The year turns - new resolutions
¡Felíz año escolar nuevo, todos! (Happy new school year, everybody!) As I return to another intense and exhilarating new cycle of quarters and semesters, I'm reminded of promises I keep to myself. One such promise last year included keeping a regular blog. Updated regularly, a regular blog posting schedule would provide a forum for me to broadcast knowledge about goings-on in my 1st and 2nd year classes. Fast forward to this year, and it's plain to see that I didn't get back to the blog updates after the 2013 CHS open house. Oops.
Where did the time go? A lot of it went towards my efforts to certify with the National Board of Educators. While this process was helpful to my overall growth as an educator, it took time away from meaningful connections I could be making with my immediate and far-reaching community of parents and students.
This year, I've carved out a manageable schedule that allows me time to get these blog posts out there. It involves working with others twice a month (90 minutes at a time), wherein which we can hold each other accountable to the time we need to put in to technology learning development.
And this is what I ask of my students early each school year. I try not to give retroactive guilt trips about how they should have studied over the summer. Some do, some don't. That's in the past. Moreover, as my students show me in their summer vacation projects, there's a lot of great stuff kids get done that doesn't involve language practice. And that's awesome. What I do try to do, once we get back, is to remind them to attack their vocab. lists (from this year as well as the previous one) in manageable parts.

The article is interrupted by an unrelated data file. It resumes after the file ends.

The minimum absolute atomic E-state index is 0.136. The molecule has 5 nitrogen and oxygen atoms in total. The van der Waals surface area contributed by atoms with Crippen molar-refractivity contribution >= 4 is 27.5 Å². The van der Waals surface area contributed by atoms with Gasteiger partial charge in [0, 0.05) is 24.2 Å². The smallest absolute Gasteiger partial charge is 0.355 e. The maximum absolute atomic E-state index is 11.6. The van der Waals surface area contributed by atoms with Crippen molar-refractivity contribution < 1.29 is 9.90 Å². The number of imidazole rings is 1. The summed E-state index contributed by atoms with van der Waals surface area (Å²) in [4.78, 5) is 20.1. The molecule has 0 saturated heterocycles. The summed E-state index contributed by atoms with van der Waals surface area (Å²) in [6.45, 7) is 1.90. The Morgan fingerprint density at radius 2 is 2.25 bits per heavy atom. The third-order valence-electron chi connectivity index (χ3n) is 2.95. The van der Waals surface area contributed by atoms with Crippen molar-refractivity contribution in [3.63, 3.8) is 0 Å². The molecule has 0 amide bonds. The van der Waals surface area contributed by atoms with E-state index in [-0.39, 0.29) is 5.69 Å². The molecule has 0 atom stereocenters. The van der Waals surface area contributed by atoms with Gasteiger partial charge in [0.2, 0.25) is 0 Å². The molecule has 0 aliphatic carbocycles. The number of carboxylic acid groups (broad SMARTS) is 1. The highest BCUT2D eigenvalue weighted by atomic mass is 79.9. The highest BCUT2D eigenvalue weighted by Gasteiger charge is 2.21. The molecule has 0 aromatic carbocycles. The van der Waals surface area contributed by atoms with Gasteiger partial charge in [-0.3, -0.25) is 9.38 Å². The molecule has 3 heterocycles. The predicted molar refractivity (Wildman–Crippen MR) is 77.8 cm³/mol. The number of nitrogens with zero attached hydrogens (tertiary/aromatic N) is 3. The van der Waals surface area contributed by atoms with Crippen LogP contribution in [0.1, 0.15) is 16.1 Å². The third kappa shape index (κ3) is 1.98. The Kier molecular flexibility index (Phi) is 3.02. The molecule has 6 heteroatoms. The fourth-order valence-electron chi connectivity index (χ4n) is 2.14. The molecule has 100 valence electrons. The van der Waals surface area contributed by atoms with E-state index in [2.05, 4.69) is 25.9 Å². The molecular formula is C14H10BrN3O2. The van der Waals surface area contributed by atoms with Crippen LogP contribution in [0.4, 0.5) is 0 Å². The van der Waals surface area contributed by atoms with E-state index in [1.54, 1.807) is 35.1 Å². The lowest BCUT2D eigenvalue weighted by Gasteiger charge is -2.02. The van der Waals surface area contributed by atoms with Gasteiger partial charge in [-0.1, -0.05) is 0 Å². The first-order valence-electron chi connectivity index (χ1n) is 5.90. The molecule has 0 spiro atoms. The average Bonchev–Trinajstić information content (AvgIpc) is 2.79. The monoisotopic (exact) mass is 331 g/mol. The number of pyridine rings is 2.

So, when you ask them what tonight's Spanish homework is, they may say that there's no written work to do. And they may be right. What they are not telling you, however, is that they have homework every night in addition to any written assignments I might give. And that is to create a manageable list of vocab. terms (from either the 1st or second year) which they need to know solidly. They can study them how they wish: hear/read them back, use each in a simple sentence, write a simple quiz (i.e., matching English to Spanish) which they give to other students in class…
There are lots of options! Throughout the year, I will attempt to get your student into different modes of practice. they may rely on one way the whole year. One former student typed the unit list 3 times in both languages. He never scored below a 98% on a test. It won't work for everyone, but it was a proven method for him to lock in the knowledge he needed to succeed.
Here's to a year of managed (and manageable) success!